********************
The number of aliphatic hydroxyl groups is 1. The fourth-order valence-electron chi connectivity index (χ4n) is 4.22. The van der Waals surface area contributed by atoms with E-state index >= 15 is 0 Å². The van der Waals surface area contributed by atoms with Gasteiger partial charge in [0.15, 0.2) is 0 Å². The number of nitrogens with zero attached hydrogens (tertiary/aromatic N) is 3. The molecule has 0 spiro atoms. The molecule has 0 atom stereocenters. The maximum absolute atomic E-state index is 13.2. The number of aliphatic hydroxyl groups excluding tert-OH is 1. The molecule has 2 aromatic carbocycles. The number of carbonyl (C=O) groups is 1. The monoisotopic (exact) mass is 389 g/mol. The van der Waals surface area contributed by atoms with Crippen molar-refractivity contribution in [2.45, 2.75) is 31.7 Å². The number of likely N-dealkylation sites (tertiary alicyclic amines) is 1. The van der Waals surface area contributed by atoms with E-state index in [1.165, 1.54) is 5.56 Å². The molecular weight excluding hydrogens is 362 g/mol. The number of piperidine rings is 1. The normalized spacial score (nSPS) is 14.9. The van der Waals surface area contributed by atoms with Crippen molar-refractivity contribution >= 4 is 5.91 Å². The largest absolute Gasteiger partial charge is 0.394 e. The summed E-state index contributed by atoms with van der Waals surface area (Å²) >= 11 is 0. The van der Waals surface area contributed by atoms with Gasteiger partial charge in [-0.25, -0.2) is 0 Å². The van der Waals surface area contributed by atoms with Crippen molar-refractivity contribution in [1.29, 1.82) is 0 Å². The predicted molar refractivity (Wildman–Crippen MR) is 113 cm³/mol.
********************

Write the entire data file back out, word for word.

The number of aliphatic hydroxyl groups is 1. The fourth-order valence-electron chi connectivity index (χ4n) is 4.22. The van der Waals surface area contributed by atoms with E-state index >= 15 is 0 Å². The van der Waals surface area contributed by atoms with Gasteiger partial charge in [0.15, 0.2) is 0 Å². The number of nitrogens with zero attached hydrogens (tertiary/aromatic N) is 3. The molecule has 0 spiro atoms. The molecule has 0 atom stereocenters. The maximum absolute atomic E-state index is 13.2. The number of aliphatic hydroxyl groups excluding tert-OH is 1. The molecule has 2 aromatic carbocycles. The number of carbonyl (C=O) groups is 1. The monoisotopic (exact) mass is 389 g/mol. The van der Waals surface area contributed by atoms with Crippen molar-refractivity contribution in [2.45, 2.75) is 31.7 Å². The number of likely N-dealkylation sites (tertiary alicyclic amines) is 1. The van der Waals surface area contributed by atoms with E-state index in [1.165, 1.54) is 5.56 Å². The molecular weight excluding hydrogens is 362 g/mol. The number of piperidine rings is 1. The normalized spacial score (nSPS) is 14.9. The van der Waals surface area contributed by atoms with Crippen molar-refractivity contribution >= 4 is 5.91 Å². The largest absolute Gasteiger partial charge is 0.394 e. The summed E-state index contributed by atoms with van der Waals surface area (Å²) >= 11 is 0. The van der Waals surface area contributed by atoms with Gasteiger partial charge in [-0.25, -0.2) is 0 Å². The van der Waals surface area contributed by atoms with Crippen molar-refractivity contribution in [1.29, 1.82) is 0 Å². The predicted molar refractivity (Wildman–Crippen MR) is 113 cm³/mol.